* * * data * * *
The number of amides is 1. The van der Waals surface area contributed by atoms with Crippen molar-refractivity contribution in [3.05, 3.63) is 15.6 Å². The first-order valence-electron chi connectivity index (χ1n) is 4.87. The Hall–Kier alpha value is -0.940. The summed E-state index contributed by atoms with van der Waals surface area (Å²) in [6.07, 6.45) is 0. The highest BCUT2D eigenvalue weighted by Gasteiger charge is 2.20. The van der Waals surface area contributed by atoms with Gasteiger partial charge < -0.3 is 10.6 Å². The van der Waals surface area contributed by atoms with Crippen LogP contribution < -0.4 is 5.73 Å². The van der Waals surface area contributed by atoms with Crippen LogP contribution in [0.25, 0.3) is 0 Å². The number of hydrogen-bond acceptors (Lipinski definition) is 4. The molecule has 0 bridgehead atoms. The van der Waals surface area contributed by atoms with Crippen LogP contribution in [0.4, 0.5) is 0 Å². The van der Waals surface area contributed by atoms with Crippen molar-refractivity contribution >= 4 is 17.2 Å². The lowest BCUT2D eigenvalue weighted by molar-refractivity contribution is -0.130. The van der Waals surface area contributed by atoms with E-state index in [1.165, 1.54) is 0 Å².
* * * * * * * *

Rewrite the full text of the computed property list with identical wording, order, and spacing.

The number of amides is 1. The van der Waals surface area contributed by atoms with Crippen molar-refractivity contribution in [3.05, 3.63) is 15.6 Å². The first-order valence-electron chi connectivity index (χ1n) is 4.87. The Hall–Kier alpha value is -0.940. The summed E-state index contributed by atoms with van der Waals surface area (Å²) in [6.07, 6.45) is 0. The highest BCUT2D eigenvalue weighted by Gasteiger charge is 2.20. The van der Waals surface area contributed by atoms with Gasteiger partial charge < -0.3 is 10.6 Å². The van der Waals surface area contributed by atoms with Crippen LogP contribution < -0.4 is 5.73 Å². The van der Waals surface area contributed by atoms with Crippen LogP contribution in [0.25, 0.3) is 0 Å². The number of hydrogen-bond acceptors (Lipinski definition) is 4. The molecule has 0 bridgehead atoms. The van der Waals surface area contributed by atoms with Crippen LogP contribution in [0.4, 0.5) is 0 Å². The van der Waals surface area contributed by atoms with Crippen molar-refractivity contribution >= 4 is 17.2 Å². The lowest BCUT2D eigenvalue weighted by molar-refractivity contribution is -0.130. The van der Waals surface area contributed by atoms with E-state index in [1.165, 1.54) is 0 Å².